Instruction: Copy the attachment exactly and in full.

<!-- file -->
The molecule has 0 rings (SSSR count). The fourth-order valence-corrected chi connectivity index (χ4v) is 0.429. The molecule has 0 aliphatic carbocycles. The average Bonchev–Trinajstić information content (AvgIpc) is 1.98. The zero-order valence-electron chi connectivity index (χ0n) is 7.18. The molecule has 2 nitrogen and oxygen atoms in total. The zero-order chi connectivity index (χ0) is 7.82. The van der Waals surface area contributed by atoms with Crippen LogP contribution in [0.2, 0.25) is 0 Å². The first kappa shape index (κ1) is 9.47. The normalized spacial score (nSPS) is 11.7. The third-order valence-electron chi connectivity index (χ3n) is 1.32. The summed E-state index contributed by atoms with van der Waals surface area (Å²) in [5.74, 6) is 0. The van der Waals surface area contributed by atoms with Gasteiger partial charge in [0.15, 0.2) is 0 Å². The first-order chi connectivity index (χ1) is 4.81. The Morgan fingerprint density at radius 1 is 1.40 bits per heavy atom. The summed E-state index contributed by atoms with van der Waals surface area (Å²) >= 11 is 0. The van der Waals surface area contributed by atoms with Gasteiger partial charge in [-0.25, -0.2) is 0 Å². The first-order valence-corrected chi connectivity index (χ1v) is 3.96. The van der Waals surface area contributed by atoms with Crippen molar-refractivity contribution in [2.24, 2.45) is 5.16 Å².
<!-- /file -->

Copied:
The molecule has 0 rings (SSSR count). The fourth-order valence-corrected chi connectivity index (χ4v) is 0.429. The molecule has 0 aliphatic carbocycles. The average Bonchev–Trinajstić information content (AvgIpc) is 1.98. The zero-order valence-electron chi connectivity index (χ0n) is 7.18. The molecule has 2 nitrogen and oxygen atoms in total. The zero-order chi connectivity index (χ0) is 7.82. The van der Waals surface area contributed by atoms with Crippen LogP contribution in [0.2, 0.25) is 0 Å². The first kappa shape index (κ1) is 9.47. The normalized spacial score (nSPS) is 11.7. The third-order valence-electron chi connectivity index (χ3n) is 1.32. The summed E-state index contributed by atoms with van der Waals surface area (Å²) in [5.74, 6) is 0. The van der Waals surface area contributed by atoms with Gasteiger partial charge in [0.15, 0.2) is 0 Å². The first-order chi connectivity index (χ1) is 4.81. The Morgan fingerprint density at radius 1 is 1.40 bits per heavy atom. The summed E-state index contributed by atoms with van der Waals surface area (Å²) >= 11 is 0. The van der Waals surface area contributed by atoms with Gasteiger partial charge in [-0.25, -0.2) is 0 Å². The first-order valence-corrected chi connectivity index (χ1v) is 3.96. The van der Waals surface area contributed by atoms with Crippen molar-refractivity contribution in [2.24, 2.45) is 5.16 Å².